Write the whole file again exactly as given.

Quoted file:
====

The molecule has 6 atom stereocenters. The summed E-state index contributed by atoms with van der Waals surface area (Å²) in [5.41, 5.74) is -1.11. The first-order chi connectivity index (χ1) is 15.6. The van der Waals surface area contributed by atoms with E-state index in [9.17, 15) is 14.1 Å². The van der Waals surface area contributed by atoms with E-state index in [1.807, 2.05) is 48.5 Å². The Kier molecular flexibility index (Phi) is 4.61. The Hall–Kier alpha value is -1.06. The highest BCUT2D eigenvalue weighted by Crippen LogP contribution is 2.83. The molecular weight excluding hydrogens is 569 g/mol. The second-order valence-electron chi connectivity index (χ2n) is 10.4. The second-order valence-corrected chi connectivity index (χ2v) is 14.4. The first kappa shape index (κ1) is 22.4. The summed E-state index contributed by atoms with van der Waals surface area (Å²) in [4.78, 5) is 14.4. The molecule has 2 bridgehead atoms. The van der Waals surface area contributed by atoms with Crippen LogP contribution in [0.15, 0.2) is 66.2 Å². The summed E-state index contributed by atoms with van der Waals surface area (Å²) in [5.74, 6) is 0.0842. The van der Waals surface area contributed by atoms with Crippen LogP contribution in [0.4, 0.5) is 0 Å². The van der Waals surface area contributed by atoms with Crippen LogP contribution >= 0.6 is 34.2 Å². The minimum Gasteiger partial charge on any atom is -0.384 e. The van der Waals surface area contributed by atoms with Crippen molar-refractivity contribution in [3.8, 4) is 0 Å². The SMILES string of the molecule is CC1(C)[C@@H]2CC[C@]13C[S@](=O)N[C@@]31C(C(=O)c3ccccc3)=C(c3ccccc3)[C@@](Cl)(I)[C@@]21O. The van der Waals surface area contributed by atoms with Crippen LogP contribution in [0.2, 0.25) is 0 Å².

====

The molecule has 6 atom stereocenters. The summed E-state index contributed by atoms with van der Waals surface area (Å²) in [5.41, 5.74) is -1.11. The first-order chi connectivity index (χ1) is 15.6. The van der Waals surface area contributed by atoms with E-state index in [9.17, 15) is 14.1 Å². The van der Waals surface area contributed by atoms with E-state index in [1.807, 2.05) is 48.5 Å². The Kier molecular flexibility index (Phi) is 4.61. The Hall–Kier alpha value is -1.06. The highest BCUT2D eigenvalue weighted by Crippen LogP contribution is 2.83. The molecular weight excluding hydrogens is 569 g/mol. The second-order valence-electron chi connectivity index (χ2n) is 10.4. The second-order valence-corrected chi connectivity index (χ2v) is 14.4. The first kappa shape index (κ1) is 22.4. The summed E-state index contributed by atoms with van der Waals surface area (Å²) in [4.78, 5) is 14.4. The molecule has 2 bridgehead atoms. The van der Waals surface area contributed by atoms with Crippen LogP contribution in [0.15, 0.2) is 66.2 Å². The summed E-state index contributed by atoms with van der Waals surface area (Å²) in [5.74, 6) is 0.0842. The van der Waals surface area contributed by atoms with Crippen LogP contribution in [0.4, 0.5) is 0 Å². The van der Waals surface area contributed by atoms with Crippen LogP contribution >= 0.6 is 34.2 Å². The minimum Gasteiger partial charge on any atom is -0.384 e. The van der Waals surface area contributed by atoms with Crippen molar-refractivity contribution in [3.8, 4) is 0 Å². The SMILES string of the molecule is CC1(C)[C@@H]2CC[C@]13C[S@](=O)N[C@@]31C(C(=O)c3ccccc3)=C(c3ccccc3)[C@@](Cl)(I)[C@@]21O. The van der Waals surface area contributed by atoms with Crippen LogP contribution in [0.2, 0.25) is 0 Å².